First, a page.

An economic storm is brewing – how can startups keep funds flowing?

Economies around the world are in the throes of sky-high inflation. Interest rates are creeping up. There is a historic crisis in Europe, energy prices are rocketing, and supply chains are clogged. It’s a scary time to start a business. 

For over a decade early-stage industries have been flooded with plentiful capital and rising valuations. In turn, many startups have been wildly successful – just last year, Triple Point’s research shows exits from UK startups hit £26.7bn, a record-breaking figure. Some now fear the good times are over. Stingier venture capital (VC) markets will certainly be a shock. 

Making sense of the noise

Startups have been grappling with the impact of skilled wage inflation for a long time. Sourcing software developers, digital marketers, or robotics engineers is competitive simply because demand is high and the talent pool is small, and you have to pay competitively to get good people in. 

The situation will worsen in the short term. The war has made hiring people from either Ukraine or Russia, both previously talent hubs, impractical. Add this to the rising cost of living and you have a recipe for wage inflation. 

Startups will also have to contend with the rising cost of capital. On March 17th, the Bank of England raised interest rates to 0.75%. It was the first time in two decades that the bank has raised rates in three successive meetings. A day earlier the US Federal Reserve also bumped interest rates by 0.25%, its first increase since 2018.

Few startups will have significant short-term debt impacted by these changes, but that certainly doesn’t mean they’re off the hook. If central banks repeatedly raise interest rates, bond prices drop. This is because most bonds pay a fixed rate set on the date of issuance, so rate rises make older bonds less attractive and they fall in value. Falling bond prices make bond yields go up – which often hurts company valuations, given how they’re calculated. 

If central banks can quell inflation at relatively low interest rates then startup valuations shouldn’t drop too far. If inflation proves tougher to control, central banks will be forced to crank rates up even higher – akin to slamming the brakes on broader macroeconomic growth, and bad news for startup valuations. 

What can founders do to beat the competition? 

Thankfully, entrepreneurs are a tough bunch. Great ideas have a knack for finding their way out into the world despite adversity. Just look at Airbnb, which was founded in the middle of the 2008 financial crisis, or Netflix, which launched online video streaming the year before.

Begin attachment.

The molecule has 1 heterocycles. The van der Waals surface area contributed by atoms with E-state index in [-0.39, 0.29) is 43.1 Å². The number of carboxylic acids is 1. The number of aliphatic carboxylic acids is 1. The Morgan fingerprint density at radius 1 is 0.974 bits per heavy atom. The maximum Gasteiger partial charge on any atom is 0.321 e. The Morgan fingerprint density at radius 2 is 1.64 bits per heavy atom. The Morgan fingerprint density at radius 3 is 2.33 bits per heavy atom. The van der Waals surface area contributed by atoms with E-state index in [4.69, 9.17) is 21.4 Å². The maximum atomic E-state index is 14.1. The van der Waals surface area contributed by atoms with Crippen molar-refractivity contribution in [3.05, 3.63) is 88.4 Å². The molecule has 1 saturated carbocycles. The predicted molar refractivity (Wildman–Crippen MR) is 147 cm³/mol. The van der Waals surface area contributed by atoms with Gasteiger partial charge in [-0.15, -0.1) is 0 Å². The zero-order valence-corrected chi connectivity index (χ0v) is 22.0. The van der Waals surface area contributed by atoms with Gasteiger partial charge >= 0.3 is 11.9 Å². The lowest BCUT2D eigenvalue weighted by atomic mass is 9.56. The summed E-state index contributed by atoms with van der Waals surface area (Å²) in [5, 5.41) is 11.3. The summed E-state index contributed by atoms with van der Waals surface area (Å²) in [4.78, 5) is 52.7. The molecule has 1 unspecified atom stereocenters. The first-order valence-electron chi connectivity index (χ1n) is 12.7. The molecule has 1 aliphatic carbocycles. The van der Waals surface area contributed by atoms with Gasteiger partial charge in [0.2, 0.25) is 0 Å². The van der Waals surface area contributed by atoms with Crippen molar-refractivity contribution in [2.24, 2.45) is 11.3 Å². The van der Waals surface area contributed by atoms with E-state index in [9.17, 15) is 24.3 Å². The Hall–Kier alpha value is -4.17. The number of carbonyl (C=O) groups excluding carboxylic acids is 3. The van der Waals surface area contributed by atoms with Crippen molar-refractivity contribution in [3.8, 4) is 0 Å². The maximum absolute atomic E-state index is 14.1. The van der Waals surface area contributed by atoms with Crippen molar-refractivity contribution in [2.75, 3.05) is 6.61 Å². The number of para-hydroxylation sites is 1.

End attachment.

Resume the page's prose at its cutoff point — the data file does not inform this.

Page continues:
But there’s no question that competing for investor cash will get tougher. This makes it essential for founders to get ahead of the competition, but how can they do this?

Your pitch deck is one example. Your deck is likely to be the first thing a VC will see about your company, so to make a good first impression you need to demonstrate your company fulfils a compelling customer need, and you know your market. Don’t let your deck get bogged down in minutiae and jargon, and avoid going too data-heavy. Doing this simply and coherently is an art form. Get good at it.

If you’re able to secure an in-person meeting, make sure you know your stuff. Even sector-specific VCs are generalists, as we have to invest in a wide range of companies. This means your knowledge of the industry should always exceed that of the VC. If it doesn’t, that’s a red flag.

Know the problem you are solving, your customer, your market, your competitors, and the commercial potential of your business. Be clear on your ambitions - demonstrate you have a vision and commitment to growth and success. No one wants to invest in a shaky founder who might sell out in a year or two. 

Restless markets needn’t stymie innovation 

It’s become painfully cliched to point out the uncertainty of the times in which we live. At a certain point, the word almost loses meaning. When have times ever been certain? 

But that isn’t to say the road isn’t tough. Finding funding for your business is likely to get harder in the months to come, but that shouldn’t dissuade entrepreneurship. Innovation is precisely what we need. If there’s a great idea at the heart of your business, believe in it – and others will too.